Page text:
The pottery tradition of the Dai, an ethnic group indigenous to Southern Yunnan, is based in wood-firing. This challenging technique gives their pieces a striking, lustrous finish from the high heat and wood ash which melts into a natural glaze. This triumphant piece continues that legacy. Produced by the Liang Tu Studio, this is one of two wood-fired teapots that survived the firing process and made it into our hands. The other sold before it could make it onto the website. The husband-wife duo that makes up Liang Tu is driven by their passion and creativity; no two pieces of theirs are identical and they do not generally do production lines. In the nearly 4 years I've known them, they've only wood-fired teapots once before this. The wood-firing process is difficult and as much as 70% of pieces fired in this way are destroyed in the kiln. Those that emerge have a unique look and feel that can only be achieved through wood-firing.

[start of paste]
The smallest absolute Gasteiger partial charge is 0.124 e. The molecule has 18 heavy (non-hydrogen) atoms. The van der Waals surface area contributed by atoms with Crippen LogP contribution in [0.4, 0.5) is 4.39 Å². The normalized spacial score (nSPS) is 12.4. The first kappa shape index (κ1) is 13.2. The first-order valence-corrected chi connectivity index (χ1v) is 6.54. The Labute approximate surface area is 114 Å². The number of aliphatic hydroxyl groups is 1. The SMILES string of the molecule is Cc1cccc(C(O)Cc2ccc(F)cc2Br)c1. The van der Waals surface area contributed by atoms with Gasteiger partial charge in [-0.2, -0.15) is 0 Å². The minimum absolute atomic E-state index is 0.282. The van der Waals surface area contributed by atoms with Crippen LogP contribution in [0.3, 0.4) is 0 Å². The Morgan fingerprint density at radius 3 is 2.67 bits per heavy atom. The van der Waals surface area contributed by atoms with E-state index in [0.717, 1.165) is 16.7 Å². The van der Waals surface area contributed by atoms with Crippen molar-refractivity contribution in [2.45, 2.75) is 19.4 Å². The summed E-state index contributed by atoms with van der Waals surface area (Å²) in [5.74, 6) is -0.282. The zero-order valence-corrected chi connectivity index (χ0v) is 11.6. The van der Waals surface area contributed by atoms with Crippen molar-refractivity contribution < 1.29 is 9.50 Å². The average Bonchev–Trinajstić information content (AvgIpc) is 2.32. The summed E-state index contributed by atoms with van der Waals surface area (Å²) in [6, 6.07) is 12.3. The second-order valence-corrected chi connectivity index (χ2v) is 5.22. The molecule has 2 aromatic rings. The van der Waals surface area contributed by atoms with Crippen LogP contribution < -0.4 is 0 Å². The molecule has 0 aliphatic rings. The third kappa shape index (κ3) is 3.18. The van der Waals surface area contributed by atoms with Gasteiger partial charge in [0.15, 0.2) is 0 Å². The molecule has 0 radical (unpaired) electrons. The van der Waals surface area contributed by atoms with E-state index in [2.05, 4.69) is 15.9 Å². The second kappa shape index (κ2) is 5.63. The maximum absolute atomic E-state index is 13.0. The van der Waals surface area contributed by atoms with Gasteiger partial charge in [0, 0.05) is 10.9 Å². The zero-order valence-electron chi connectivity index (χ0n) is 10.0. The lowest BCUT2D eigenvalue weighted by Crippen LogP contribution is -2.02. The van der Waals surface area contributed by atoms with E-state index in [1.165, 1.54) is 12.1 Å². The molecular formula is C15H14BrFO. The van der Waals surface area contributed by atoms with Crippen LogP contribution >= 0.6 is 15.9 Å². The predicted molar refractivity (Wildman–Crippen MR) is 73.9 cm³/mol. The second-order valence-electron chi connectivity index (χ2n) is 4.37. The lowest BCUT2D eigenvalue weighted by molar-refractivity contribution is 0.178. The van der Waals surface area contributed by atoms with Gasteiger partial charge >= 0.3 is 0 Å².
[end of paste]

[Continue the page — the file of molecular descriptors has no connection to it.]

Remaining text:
The coppery brilliance of this pot reflects the intense heat of the wood kiln. The wood-ash glaze covers the body of the pot in an organic pattern that is at the mercy of the kiln and air currents as the wood ash deposits and melts where it will. The effect is enhanced by the simple relief carvings on either side of this pot; the facing side in this photo features a floral pattern at the top of the body while the reverse has a Dai holy flame pattern at the base. Although it is unglazed, the high heat of wood firing vitrifies this pot so that it will not absorb the flavor of teas made in it the way a medium-fired unglazed Dai pot would. As such, it can be used to make all kinds of tea. Since it is made from Yunnan clay and holds heat well, it is well-suited for use with Yunnan teas such as Pu'er.